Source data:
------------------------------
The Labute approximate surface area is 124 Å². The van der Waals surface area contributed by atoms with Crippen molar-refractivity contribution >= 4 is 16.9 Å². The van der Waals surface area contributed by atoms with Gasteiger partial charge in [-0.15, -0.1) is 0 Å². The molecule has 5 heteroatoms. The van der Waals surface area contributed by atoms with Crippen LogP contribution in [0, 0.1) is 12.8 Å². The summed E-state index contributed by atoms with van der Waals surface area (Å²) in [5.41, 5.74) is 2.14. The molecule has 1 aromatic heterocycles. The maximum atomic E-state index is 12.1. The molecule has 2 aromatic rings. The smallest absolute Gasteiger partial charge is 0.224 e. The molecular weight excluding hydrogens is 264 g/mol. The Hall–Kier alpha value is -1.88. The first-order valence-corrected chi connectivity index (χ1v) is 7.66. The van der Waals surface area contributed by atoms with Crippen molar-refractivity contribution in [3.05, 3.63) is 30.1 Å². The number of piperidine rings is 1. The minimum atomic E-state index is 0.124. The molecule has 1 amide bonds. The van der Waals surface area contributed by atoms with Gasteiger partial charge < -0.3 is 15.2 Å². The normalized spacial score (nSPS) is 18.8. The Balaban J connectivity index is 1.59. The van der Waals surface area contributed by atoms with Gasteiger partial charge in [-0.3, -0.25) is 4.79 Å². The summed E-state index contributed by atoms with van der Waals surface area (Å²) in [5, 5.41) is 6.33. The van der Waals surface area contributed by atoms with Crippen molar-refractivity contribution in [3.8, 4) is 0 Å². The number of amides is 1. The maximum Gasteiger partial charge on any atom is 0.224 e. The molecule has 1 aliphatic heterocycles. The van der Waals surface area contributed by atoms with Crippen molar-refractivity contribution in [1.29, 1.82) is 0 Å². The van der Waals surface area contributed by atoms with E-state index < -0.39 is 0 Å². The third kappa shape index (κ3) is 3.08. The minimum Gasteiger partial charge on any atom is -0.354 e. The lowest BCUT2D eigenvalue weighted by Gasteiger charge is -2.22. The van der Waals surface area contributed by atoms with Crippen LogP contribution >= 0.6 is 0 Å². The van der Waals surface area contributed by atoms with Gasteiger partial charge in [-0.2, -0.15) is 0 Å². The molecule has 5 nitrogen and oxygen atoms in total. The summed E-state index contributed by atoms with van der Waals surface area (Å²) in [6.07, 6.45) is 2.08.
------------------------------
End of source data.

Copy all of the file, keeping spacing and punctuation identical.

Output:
The Labute approximate surface area is 124 Å². The van der Waals surface area contributed by atoms with Crippen molar-refractivity contribution >= 4 is 16.9 Å². The van der Waals surface area contributed by atoms with Gasteiger partial charge in [-0.15, -0.1) is 0 Å². The molecule has 5 heteroatoms. The van der Waals surface area contributed by atoms with Crippen LogP contribution in [0, 0.1) is 12.8 Å². The summed E-state index contributed by atoms with van der Waals surface area (Å²) in [5.41, 5.74) is 2.14. The molecule has 1 aromatic heterocycles. The maximum atomic E-state index is 12.1. The molecule has 2 aromatic rings. The smallest absolute Gasteiger partial charge is 0.224 e. The molecular weight excluding hydrogens is 264 g/mol. The Hall–Kier alpha value is -1.88. The first-order valence-corrected chi connectivity index (χ1v) is 7.66. The van der Waals surface area contributed by atoms with Crippen molar-refractivity contribution in [3.05, 3.63) is 30.1 Å². The number of piperidine rings is 1. The minimum atomic E-state index is 0.124. The molecule has 1 amide bonds. The van der Waals surface area contributed by atoms with Gasteiger partial charge < -0.3 is 15.2 Å². The normalized spacial score (nSPS) is 18.8. The Balaban J connectivity index is 1.59. The van der Waals surface area contributed by atoms with Gasteiger partial charge in [-0.3, -0.25) is 4.79 Å². The summed E-state index contributed by atoms with van der Waals surface area (Å²) in [5, 5.41) is 6.33. The van der Waals surface area contributed by atoms with Crippen molar-refractivity contribution in [3.8, 4) is 0 Å². The number of amides is 1. The maximum Gasteiger partial charge on any atom is 0.224 e. The molecule has 1 aliphatic heterocycles. The van der Waals surface area contributed by atoms with Crippen molar-refractivity contribution in [1.29, 1.82) is 0 Å². The van der Waals surface area contributed by atoms with E-state index < -0.39 is 0 Å². The third kappa shape index (κ3) is 3.08. The minimum Gasteiger partial charge on any atom is -0.354 e. The lowest BCUT2D eigenvalue weighted by Gasteiger charge is -2.22. The van der Waals surface area contributed by atoms with Crippen LogP contribution >= 0.6 is 0 Å². The van der Waals surface area contributed by atoms with Gasteiger partial charge in [-0.2, -0.15) is 0 Å². The molecule has 5 nitrogen and oxygen atoms in total. The summed E-state index contributed by atoms with van der Waals surface area (Å²) in [6.07, 6.45) is 2.08.